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"New cholesterol drug data 'spectacular': MD"


Source: CBC.CA

Published: 18 Nov 2021

Category: Pharmaceutical

Rating: (3 stars)

Keywords: cholesterol anacetrapib low density lipoprotein high density lipoprotein

what they said (Hover the mouse cursor over underlined words for more info)

An experimental drug boosted good cholesterol so high and dropped bad cholesterol so low in a study that doctors were stunned and voiced hopes for an entirely new way of preventing heart attacks and strokes....

The original article can be found at:

how did it rate? (more information)

Criteria Rating
Total Score 5 of 9
Availability of Treatment Satisfactory (?)
Novelty of Treatment Not Satisfactory (?)
Disease Mongering Satisfactory (?)
Treatment Options Not Satisfactory (?)
Costs of Treatment Not Applicable
Evidence Satisfactory (?)
Quantification of Benefits of Treatment Satisfactory (?)
Harms of Treatment Not Satisfactory (?)
Sources of Information Satisfactory (?)
Relies on Press Release Not Applicable
Quantification of Harms of Treatment Not Satisfactory (?)

what we said (Hover the mouse cursor over underlined words for more info)

While this article did include some elements of a thorough and accurate news piece, it is important to recognize that there was also some room for improvement. First and foremost, the story may have stirred some confusion with seemingly contradictory statements. At the start of the article, we read that "Anacetrapib, described as the first drug of its kind, helps keep fat particles attached to HDL, which carries them in the bloodstream to the liver to be disposed of." However, later on in the article, we read about torcetrapib, a similar drug developed by Pfizer four years ago and abandoned for safety reasons. So is Anacetrapib really the first of its kind?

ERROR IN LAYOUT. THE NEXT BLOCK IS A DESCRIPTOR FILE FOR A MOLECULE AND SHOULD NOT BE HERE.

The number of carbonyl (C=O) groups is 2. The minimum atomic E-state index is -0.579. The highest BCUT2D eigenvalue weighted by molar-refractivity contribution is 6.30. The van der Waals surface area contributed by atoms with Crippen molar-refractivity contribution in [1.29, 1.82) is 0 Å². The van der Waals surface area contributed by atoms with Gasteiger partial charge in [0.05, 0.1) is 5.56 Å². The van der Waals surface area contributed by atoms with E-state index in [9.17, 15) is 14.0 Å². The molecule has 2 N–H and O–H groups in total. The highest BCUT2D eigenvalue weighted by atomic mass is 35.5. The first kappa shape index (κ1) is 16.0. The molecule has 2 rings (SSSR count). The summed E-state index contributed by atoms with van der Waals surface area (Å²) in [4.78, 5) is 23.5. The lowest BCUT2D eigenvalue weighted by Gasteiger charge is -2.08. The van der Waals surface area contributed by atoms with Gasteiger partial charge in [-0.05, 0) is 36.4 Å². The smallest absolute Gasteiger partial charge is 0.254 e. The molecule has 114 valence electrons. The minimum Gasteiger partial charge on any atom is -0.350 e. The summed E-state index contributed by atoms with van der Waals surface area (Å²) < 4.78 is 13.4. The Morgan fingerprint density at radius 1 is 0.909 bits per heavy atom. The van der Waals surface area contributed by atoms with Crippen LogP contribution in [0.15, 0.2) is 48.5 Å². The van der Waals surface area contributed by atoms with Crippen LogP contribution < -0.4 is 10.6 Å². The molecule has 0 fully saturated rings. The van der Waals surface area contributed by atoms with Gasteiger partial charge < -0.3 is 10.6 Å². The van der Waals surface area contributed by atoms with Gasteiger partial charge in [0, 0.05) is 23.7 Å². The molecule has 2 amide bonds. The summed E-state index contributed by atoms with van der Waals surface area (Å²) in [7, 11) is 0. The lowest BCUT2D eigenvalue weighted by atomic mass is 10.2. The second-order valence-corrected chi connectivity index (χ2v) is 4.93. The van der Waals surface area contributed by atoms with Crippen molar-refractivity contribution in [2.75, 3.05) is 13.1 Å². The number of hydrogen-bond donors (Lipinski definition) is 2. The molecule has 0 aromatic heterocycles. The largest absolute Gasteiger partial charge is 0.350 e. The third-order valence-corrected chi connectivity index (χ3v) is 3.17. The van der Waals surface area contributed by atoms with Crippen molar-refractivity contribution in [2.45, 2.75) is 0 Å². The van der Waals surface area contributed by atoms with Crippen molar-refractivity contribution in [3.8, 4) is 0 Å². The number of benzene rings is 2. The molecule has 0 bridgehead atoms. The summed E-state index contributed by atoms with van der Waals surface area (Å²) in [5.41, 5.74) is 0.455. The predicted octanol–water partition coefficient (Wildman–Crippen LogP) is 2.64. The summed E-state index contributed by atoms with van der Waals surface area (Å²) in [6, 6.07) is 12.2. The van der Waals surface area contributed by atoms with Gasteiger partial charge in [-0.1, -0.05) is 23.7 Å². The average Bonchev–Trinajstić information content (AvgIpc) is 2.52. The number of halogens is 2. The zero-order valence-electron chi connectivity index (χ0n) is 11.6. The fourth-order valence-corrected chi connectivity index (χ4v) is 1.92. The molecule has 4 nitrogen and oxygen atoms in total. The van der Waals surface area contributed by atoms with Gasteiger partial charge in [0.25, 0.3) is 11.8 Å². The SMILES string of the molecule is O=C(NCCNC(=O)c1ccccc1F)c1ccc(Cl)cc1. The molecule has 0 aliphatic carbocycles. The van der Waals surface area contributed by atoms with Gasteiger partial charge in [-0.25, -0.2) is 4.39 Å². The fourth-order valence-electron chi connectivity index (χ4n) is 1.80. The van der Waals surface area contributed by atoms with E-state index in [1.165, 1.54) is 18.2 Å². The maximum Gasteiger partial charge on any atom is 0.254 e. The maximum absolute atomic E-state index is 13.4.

There were good caveats related to the fact the drug is still being tested and the fact that the effects were only seen in LDL and HDL changes (not deaths, heart attacks or other heart problems). The article appropriately provides the absolute values for the treatment benefits and also mentions the potential conflicts of interests of the researchers and spokespeople.

It is clear that this article reflects the incredible enthusiasm of the researchers and, despite some really good caveats, this tone may give readers the impression that this new drug is more impressive that it really is. While this new treatment MAY someday change the way we treat certain patients, it is important to remember that this drug is still in its testing phase and that it is far too early to make a case for its success.

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